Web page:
There were many great scenes within scenes. The Greek Chorus was a delight to watch. Even the two dogs were on cue. The set was a simple two level affair which left plenty of room for the actors to play. There were a couple of minor issues. Lighting was a little bit of a problem throughout, especially with the spotlights. And air conditioning was an issue when it seemed to stop about half way through the first act.

However, costuming was phenomenal, and the smooth and well-executed scene changes and transitions were nicely woven into the musical.

I strongly recommend this show for everyone. It is a whole lot of fun and very high energy. But don’t wait, tickets are going fast.

Legally Blonde performances are August 5, 6, 11, 12, 13, at 7:30pm, and August 7 & 14 at 2:30pm. Performances take place at Theatre 57, 2220 W. Vienna Rd, Clio MI. For tickets contact the box office at 810-687-2588 or online at www.cliocastandcrew.com.



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FCP’s Ghost Light Series & OhR’lyeh Theatre Present “Scarborough”

Reviewed by Kathleen Kirby

Flint Community Players Ghost Light Series has combined with the OhR’lyeh Theatre Company to produce British playwright Fiona Evans’ Scarborough. Startling, now and then comical, often disturbing, this script is nonetheless intriguing and incisive. It is also intended for mature audiences.

A student and teacher have gone off to the North Yorkshire seaside town of Scarborough to spend a weekend together. That situation in itself could make the story both tricky and even voyeuristically interesting, and it does. But there’s more as the tryst plays out and is then repeated verbatim with the role of student and teacher reversed.

OhR’lyeh’s co-founder Carl Mizell directs this production. His cast is small but impressive as they portray these socially, shall we say awkward, characters. He has a lot of stage area to work with, maybe too much, but it is used well. The scene is confined to a single room in a bed and breakfast and opens with what seems at first to be just a young couple enjoying a holiday.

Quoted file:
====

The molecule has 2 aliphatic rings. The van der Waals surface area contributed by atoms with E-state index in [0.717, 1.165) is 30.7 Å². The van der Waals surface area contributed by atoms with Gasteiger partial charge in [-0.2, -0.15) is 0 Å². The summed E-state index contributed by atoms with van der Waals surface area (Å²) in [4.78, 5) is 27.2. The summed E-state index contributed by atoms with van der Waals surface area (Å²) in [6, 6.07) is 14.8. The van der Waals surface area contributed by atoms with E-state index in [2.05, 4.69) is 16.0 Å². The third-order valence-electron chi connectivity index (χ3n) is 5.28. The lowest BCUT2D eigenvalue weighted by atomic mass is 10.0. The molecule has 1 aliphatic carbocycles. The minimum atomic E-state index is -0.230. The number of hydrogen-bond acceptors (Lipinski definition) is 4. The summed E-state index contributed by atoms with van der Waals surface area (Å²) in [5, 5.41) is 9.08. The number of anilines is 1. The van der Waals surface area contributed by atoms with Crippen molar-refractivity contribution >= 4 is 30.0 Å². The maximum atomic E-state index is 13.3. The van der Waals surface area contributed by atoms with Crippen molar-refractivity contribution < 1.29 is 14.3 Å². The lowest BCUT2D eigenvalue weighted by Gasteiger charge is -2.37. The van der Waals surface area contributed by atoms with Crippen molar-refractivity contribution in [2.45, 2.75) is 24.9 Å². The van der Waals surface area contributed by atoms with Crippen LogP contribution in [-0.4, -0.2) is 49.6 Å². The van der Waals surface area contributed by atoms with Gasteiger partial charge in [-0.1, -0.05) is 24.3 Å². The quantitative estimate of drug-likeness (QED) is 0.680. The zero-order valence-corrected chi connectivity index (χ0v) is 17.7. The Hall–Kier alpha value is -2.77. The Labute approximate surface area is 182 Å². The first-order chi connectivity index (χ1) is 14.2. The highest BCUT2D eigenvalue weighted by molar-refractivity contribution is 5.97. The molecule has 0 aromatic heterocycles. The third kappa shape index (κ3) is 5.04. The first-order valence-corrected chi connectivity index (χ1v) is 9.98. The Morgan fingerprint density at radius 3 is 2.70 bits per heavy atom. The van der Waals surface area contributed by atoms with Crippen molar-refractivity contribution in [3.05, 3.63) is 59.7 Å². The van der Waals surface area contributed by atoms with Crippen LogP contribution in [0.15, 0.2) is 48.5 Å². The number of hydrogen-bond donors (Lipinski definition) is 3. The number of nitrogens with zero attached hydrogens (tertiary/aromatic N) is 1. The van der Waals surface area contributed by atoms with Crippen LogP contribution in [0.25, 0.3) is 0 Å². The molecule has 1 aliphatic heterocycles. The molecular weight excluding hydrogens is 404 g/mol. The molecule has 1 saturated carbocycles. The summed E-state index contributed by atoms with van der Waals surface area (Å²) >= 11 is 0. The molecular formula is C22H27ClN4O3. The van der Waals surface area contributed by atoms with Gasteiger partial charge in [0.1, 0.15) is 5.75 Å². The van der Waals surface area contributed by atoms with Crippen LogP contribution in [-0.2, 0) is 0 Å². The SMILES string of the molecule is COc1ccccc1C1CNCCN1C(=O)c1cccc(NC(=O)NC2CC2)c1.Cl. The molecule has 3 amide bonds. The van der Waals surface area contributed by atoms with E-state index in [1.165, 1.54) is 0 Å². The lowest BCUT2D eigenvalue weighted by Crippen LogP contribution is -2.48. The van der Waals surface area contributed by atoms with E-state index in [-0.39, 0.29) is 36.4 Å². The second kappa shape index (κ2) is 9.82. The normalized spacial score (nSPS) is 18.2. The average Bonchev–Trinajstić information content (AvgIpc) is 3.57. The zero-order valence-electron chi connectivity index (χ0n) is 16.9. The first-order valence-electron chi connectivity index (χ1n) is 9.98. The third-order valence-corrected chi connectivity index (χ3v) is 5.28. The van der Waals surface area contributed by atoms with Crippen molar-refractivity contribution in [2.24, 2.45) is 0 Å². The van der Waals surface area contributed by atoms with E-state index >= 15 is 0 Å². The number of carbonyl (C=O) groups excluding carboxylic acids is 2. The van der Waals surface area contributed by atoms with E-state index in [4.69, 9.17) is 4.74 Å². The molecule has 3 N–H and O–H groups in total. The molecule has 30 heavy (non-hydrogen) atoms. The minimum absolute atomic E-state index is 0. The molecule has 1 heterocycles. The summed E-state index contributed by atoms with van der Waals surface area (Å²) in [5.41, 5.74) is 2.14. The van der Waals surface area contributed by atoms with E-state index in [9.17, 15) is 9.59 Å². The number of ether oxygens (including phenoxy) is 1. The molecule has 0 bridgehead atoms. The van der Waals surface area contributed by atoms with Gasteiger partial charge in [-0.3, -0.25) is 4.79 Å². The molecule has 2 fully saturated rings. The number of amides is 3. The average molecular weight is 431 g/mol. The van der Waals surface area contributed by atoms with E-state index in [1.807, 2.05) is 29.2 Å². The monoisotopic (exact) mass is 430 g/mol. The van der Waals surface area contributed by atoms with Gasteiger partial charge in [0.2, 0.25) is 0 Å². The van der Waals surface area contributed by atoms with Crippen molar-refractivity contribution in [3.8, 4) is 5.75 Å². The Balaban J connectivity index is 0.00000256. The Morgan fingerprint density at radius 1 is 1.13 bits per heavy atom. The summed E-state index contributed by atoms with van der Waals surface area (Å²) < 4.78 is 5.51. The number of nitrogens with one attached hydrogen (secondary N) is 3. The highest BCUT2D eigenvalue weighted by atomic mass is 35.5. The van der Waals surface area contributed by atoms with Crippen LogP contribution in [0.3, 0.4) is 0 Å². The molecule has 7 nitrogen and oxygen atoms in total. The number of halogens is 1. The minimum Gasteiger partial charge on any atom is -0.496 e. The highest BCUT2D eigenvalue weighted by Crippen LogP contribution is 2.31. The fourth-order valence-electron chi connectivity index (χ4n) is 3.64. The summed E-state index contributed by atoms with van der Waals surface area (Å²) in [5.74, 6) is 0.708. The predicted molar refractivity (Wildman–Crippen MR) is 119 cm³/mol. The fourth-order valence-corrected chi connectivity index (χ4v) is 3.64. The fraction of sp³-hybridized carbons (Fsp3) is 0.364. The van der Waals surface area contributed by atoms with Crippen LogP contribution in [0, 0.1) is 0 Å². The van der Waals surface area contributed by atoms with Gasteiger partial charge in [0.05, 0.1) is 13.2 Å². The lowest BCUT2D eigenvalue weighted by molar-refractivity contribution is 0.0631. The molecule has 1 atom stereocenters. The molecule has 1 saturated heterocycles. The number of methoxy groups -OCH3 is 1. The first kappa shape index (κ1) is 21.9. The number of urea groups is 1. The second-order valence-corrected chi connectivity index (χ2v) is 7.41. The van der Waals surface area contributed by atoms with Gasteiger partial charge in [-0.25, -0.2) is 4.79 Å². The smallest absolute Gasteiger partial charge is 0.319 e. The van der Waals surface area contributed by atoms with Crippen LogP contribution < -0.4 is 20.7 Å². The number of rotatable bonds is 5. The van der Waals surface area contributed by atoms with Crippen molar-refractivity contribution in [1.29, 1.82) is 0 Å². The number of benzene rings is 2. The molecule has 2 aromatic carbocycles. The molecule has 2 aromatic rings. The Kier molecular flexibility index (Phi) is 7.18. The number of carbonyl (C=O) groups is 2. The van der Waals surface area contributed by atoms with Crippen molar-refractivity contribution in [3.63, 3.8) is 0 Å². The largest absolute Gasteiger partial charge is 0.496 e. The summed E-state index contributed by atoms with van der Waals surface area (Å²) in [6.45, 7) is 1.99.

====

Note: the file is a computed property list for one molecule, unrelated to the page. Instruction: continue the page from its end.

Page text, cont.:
Daz (Kyle Clark) and Lauren (Kristen Carter) have spent the night and are preparing to see the local sights. They seem compatible and comfortable with each other at least until Lauren suddenly balks at being seen with Daz in public. It all comes spilling out then – Lauren is Daz’s teacher and, at 29 she is 14 years his senior.

Suddenly we look at things differently. Clark’s youthful exuberance becomes teenage angst while Carter’s playful admonishments force us to perceive them as chastisements. Still, there is clear attraction between these characters. Staying in the room all weekend will bring moments of anger and rebuke, but also affection and tenderness.

Ultimately the love won’t last as both realize there is more operating here than meets the eye. Lauren reveals to Daz that she will marry her current partner who is much older than she. Maybe you can sense a pattern here.

The fact that we accept this affair as plausible and possible and even okay, says much for the playwright’s delivery of the story. But when the second half turns the characters around – well, the play takes on a new dimension.

This time Connor Klee plays the teacher and Layla Meillier is the student, and even though the lines are identical, there are personality facets that color the delivery. Perhaps the most interesting aspect this time is the dramatic irony this tactic creates. After all, we know what’s coming and the characters do not.

Meillier is bubbly but much more confident as this teen. She seems to dominate even Klee who is her senior. He, on the other hand, may seem slightly smarmy as the man seducing the young girl.

Did we mention dialect? The northern English/Scottish dialect is very well handled – sometimes so well it was difficult to understand until the ear became accustomed to it.

In the end, there is parting of the ways, but it is handled with masterful finesse.

This is a gentle and incisive look at a phenomenon we’ve all heard about but perhaps avoided dwelling on. We left the theatre impressed and thoughtful. Perhaps you will, too.

Scarborough continues at the Tom & Bea Nobles Performance Hall, 2462 S. Ballenger Hwy, Flint, MI 48507 through July 31. For more information and tickets contact the box office at 810-441-9302 or online at www.flintcommunityplayers.com